This visa programme is not going to be suitable for you in your circumstances because of the fact that your partner is a new graduate. So because of the floodgate mechanism that works in Hong Kong, in a sense to keep down the numbers of mainland residents taking up residence here, realistically, having looked through the options available to you, I would suggest that your best possible chance of being able to carry on your joint lives in Hong Kong is for her to get a student visa, potentially go ahead and participate in a master’s degree programme from a Hong Kong university – and it must be a graduate degree in this respect, or she could take an undergraduate programme as well if she wanted to take another bachelor’s degree on board. However, my advice would be to apply to do a master’s degree and thus get a student visa that would then allow you one year together until she graduates. And then at the end of that one year upon graduation, she could apply for a visa under the immigration arrangements for non-local graduates, which effectively gives her a carte blanche visa to go and work for anybody, no questions asked, for another year, and at the end of that year, as long as she’s got and employment with a suitable and credible sponsor, and the compensation that she’s receiving for the work that she does is broadly commensurate with market rates, then she’ll be able to carry on getting extended in Hong Kong under those arrangements on an indefinite basis through to seven years, as long as she’s in full time employment each time that she makes an application to extend her visa.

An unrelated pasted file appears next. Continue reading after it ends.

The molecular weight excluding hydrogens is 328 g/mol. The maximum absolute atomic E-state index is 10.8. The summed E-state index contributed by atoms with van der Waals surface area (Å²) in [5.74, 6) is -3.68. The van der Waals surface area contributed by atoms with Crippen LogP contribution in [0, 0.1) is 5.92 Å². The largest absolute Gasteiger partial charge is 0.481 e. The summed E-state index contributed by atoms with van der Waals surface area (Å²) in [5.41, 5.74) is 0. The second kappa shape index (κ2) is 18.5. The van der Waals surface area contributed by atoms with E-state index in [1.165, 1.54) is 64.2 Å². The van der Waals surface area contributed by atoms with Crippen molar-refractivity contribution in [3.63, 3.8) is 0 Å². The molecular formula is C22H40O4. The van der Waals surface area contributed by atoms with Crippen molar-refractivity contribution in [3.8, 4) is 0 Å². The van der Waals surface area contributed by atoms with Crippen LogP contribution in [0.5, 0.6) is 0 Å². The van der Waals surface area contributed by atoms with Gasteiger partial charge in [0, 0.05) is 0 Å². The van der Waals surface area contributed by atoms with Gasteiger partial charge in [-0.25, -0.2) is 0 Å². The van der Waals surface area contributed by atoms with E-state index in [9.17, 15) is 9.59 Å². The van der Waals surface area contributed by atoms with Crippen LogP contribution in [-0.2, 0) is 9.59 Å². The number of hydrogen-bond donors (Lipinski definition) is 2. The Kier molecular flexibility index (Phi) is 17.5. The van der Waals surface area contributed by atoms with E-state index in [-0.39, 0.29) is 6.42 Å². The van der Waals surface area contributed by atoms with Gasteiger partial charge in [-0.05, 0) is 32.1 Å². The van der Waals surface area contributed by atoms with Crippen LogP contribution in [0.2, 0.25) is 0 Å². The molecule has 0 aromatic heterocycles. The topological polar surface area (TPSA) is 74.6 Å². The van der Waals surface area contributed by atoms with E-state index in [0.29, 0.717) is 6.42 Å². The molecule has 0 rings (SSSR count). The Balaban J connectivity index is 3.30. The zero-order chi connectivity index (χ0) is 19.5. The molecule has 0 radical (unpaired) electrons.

So, really cutting to the chase, if you want to carry on your lives in Hong Kong, really the only option you’ve got is a student visa, then immigration arrangements for non-local graduates. I hope you found this useful.

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30

Mar 2024

If I Have A Hong Kong Dependant Visa Can I Work Here For A Foreign Company Even Though They Have Not Registered As A Business In Hong Kong?

Posted by / in Family Visas, Your Question Answered / No responses

This question mainly relates to business rather than immigration law but is still an important question nonetheless…

hong kong dependant visa

QUESTION

Hello

I have a Hong Kong  dependant visa that gives me the right to work in Hong Kong. I have been offered a Regional Asia role based out of Hong Kong by a Canadian company.

This company is not registered in Hong Kong.